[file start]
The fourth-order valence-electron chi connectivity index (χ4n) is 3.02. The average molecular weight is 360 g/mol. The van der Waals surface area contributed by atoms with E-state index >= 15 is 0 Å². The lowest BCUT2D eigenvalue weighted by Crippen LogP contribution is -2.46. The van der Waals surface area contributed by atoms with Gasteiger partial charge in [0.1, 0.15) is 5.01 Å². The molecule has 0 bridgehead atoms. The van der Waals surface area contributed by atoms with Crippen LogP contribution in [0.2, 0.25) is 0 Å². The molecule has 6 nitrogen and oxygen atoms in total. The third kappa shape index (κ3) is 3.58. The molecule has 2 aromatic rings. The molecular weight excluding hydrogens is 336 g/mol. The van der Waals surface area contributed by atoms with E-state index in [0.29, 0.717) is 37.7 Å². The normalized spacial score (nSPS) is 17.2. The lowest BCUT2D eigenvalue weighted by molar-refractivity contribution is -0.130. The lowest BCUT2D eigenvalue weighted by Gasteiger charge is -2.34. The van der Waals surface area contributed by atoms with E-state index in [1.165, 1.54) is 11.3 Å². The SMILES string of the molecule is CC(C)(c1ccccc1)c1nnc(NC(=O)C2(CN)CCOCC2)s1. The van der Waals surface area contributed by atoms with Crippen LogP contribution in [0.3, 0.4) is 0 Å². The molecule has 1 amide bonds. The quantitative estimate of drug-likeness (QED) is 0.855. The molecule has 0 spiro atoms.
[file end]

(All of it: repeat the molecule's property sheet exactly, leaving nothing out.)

The fourth-order valence-electron chi connectivity index (χ4n) is 3.02. The average molecular weight is 360 g/mol. The van der Waals surface area contributed by atoms with E-state index >= 15 is 0 Å². The lowest BCUT2D eigenvalue weighted by Crippen LogP contribution is -2.46. The van der Waals surface area contributed by atoms with Gasteiger partial charge in [0.1, 0.15) is 5.01 Å². The molecule has 0 bridgehead atoms. The van der Waals surface area contributed by atoms with Crippen LogP contribution in [0.2, 0.25) is 0 Å². The molecule has 6 nitrogen and oxygen atoms in total. The third kappa shape index (κ3) is 3.58. The molecule has 2 aromatic rings. The molecular weight excluding hydrogens is 336 g/mol. The van der Waals surface area contributed by atoms with E-state index in [0.29, 0.717) is 37.7 Å². The normalized spacial score (nSPS) is 17.2. The lowest BCUT2D eigenvalue weighted by molar-refractivity contribution is -0.130. The lowest BCUT2D eigenvalue weighted by Gasteiger charge is -2.34. The van der Waals surface area contributed by atoms with E-state index in [1.165, 1.54) is 11.3 Å². The SMILES string of the molecule is CC(C)(c1ccccc1)c1nnc(NC(=O)C2(CN)CCOCC2)s1. The van der Waals surface area contributed by atoms with Crippen LogP contribution in [0.3, 0.4) is 0 Å². The molecule has 1 amide bonds. The quantitative estimate of drug-likeness (QED) is 0.855. The molecule has 0 spiro atoms.